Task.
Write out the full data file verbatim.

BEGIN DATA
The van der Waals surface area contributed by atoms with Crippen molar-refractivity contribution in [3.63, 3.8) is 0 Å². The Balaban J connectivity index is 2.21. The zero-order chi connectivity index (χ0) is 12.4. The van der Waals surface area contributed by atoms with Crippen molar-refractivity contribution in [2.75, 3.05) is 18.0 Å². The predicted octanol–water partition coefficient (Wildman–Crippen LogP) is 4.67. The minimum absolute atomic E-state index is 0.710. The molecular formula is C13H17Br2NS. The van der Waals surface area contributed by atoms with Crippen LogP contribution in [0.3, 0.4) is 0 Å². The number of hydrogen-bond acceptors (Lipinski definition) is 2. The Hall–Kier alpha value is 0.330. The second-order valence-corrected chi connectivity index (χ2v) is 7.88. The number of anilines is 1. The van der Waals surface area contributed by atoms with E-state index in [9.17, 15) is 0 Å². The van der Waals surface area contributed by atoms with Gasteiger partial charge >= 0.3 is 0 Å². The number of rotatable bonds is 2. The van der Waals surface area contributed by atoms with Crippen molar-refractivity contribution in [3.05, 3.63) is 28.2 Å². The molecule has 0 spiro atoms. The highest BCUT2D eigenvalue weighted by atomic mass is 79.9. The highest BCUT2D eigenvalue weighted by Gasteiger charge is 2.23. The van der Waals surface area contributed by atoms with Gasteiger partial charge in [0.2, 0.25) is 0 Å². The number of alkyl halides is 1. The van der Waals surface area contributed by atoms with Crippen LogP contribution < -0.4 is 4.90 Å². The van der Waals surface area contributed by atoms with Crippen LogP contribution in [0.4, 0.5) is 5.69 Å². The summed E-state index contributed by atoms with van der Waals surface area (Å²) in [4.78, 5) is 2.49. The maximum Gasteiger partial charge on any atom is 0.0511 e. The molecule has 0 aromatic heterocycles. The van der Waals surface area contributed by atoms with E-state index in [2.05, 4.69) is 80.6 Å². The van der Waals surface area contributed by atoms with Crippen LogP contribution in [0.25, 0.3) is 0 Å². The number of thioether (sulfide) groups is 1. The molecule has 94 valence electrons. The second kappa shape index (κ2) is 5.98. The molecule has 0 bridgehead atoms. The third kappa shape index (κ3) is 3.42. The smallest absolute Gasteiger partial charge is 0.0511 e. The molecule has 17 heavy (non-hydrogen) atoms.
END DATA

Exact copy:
The van der Waals surface area contributed by atoms with Crippen molar-refractivity contribution in [3.63, 3.8) is 0 Å². The Balaban J connectivity index is 2.21. The zero-order chi connectivity index (χ0) is 12.4. The van der Waals surface area contributed by atoms with Crippen molar-refractivity contribution in [2.75, 3.05) is 18.0 Å². The predicted octanol–water partition coefficient (Wildman–Crippen LogP) is 4.67. The minimum absolute atomic E-state index is 0.710. The molecular formula is C13H17Br2NS. The van der Waals surface area contributed by atoms with Crippen LogP contribution in [0.3, 0.4) is 0 Å². The number of hydrogen-bond acceptors (Lipinski definition) is 2. The Hall–Kier alpha value is 0.330. The second-order valence-corrected chi connectivity index (χ2v) is 7.88. The number of anilines is 1. The van der Waals surface area contributed by atoms with E-state index in [9.17, 15) is 0 Å². The van der Waals surface area contributed by atoms with Gasteiger partial charge >= 0.3 is 0 Å². The number of rotatable bonds is 2. The van der Waals surface area contributed by atoms with Crippen molar-refractivity contribution in [3.05, 3.63) is 28.2 Å². The molecule has 0 spiro atoms. The highest BCUT2D eigenvalue weighted by atomic mass is 79.9. The highest BCUT2D eigenvalue weighted by Gasteiger charge is 2.23. The van der Waals surface area contributed by atoms with Gasteiger partial charge in [0.2, 0.25) is 0 Å². The number of alkyl halides is 1. The van der Waals surface area contributed by atoms with Crippen LogP contribution < -0.4 is 4.90 Å². The van der Waals surface area contributed by atoms with Crippen LogP contribution in [0.4, 0.5) is 5.69 Å². The summed E-state index contributed by atoms with van der Waals surface area (Å²) in [4.78, 5) is 2.49. The maximum Gasteiger partial charge on any atom is 0.0511 e. The molecule has 0 aromatic heterocycles. The van der Waals surface area contributed by atoms with E-state index in [2.05, 4.69) is 80.6 Å². The van der Waals surface area contributed by atoms with Crippen LogP contribution in [0.25, 0.3) is 0 Å². The number of thioether (sulfide) groups is 1. The molecule has 94 valence electrons. The second kappa shape index (κ2) is 5.98. The molecule has 0 bridgehead atoms. The third kappa shape index (κ3) is 3.42. The smallest absolute Gasteiger partial charge is 0.0511 e. The molecule has 17 heavy (non-hydrogen) atoms.